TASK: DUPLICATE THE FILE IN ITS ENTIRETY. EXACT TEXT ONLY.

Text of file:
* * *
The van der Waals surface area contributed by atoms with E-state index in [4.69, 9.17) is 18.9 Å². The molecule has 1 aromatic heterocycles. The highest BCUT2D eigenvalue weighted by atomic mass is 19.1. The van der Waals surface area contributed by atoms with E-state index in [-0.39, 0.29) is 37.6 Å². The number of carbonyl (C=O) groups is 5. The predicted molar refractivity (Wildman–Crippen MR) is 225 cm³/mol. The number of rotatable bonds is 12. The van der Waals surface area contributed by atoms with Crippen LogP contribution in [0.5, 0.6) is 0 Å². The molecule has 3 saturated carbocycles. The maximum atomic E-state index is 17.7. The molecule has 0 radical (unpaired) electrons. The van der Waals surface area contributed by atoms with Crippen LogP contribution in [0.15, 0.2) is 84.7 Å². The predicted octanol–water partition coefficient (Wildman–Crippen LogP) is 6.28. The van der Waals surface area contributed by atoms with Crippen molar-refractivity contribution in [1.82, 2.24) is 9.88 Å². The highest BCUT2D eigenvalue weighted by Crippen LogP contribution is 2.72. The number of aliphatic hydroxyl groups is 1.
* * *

The van der Waals surface area contributed by atoms with E-state index in [4.69, 9.17) is 18.9 Å². The molecule has 1 aromatic heterocycles. The highest BCUT2D eigenvalue weighted by atomic mass is 19.1. The van der Waals surface area contributed by atoms with E-state index in [-0.39, 0.29) is 37.6 Å². The number of carbonyl (C=O) groups is 5. The predicted molar refractivity (Wildman–Crippen MR) is 225 cm³/mol. The number of rotatable bonds is 12. The van der Waals surface area contributed by atoms with Crippen LogP contribution in [0.5, 0.6) is 0 Å². The molecule has 3 saturated carbocycles. The maximum atomic E-state index is 17.7. The molecule has 0 radical (unpaired) electrons. The van der Waals surface area contributed by atoms with Crippen LogP contribution in [0.15, 0.2) is 84.7 Å². The predicted octanol–water partition coefficient (Wildman–Crippen LogP) is 6.28. The van der Waals surface area contributed by atoms with Crippen molar-refractivity contribution in [1.82, 2.24) is 9.88 Å². The highest BCUT2D eigenvalue weighted by Crippen LogP contribution is 2.72. The number of aliphatic hydroxyl groups is 1.